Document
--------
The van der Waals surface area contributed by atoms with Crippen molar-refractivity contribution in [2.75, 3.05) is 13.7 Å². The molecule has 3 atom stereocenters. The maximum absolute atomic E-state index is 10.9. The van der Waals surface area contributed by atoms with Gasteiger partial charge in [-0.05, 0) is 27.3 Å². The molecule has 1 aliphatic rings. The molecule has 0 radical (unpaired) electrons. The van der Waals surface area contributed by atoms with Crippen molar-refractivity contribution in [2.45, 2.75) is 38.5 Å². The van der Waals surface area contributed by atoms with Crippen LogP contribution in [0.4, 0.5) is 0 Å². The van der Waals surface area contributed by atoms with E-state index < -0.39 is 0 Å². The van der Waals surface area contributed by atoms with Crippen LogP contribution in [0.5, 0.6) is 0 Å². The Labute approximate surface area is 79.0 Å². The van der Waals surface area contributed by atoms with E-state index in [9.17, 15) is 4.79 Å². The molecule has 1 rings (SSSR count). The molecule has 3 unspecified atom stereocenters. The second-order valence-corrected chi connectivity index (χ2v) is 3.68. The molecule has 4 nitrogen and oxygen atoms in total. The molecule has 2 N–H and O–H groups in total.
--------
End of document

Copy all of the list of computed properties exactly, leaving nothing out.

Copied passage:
The van der Waals surface area contributed by atoms with Crippen molar-refractivity contribution in [2.75, 3.05) is 13.7 Å². The molecule has 3 atom stereocenters. The maximum absolute atomic E-state index is 10.9. The van der Waals surface area contributed by atoms with Gasteiger partial charge in [-0.05, 0) is 27.3 Å². The molecule has 1 aliphatic rings. The molecule has 0 radical (unpaired) electrons. The van der Waals surface area contributed by atoms with Crippen molar-refractivity contribution in [2.45, 2.75) is 38.5 Å². The van der Waals surface area contributed by atoms with Crippen LogP contribution in [0.4, 0.5) is 0 Å². The van der Waals surface area contributed by atoms with E-state index < -0.39 is 0 Å². The van der Waals surface area contributed by atoms with Crippen LogP contribution in [0.5, 0.6) is 0 Å². The Labute approximate surface area is 79.0 Å². The van der Waals surface area contributed by atoms with E-state index in [9.17, 15) is 4.79 Å². The molecule has 1 rings (SSSR count). The molecule has 3 unspecified atom stereocenters. The second-order valence-corrected chi connectivity index (χ2v) is 3.68. The molecule has 4 nitrogen and oxygen atoms in total. The molecule has 2 N–H and O–H groups in total.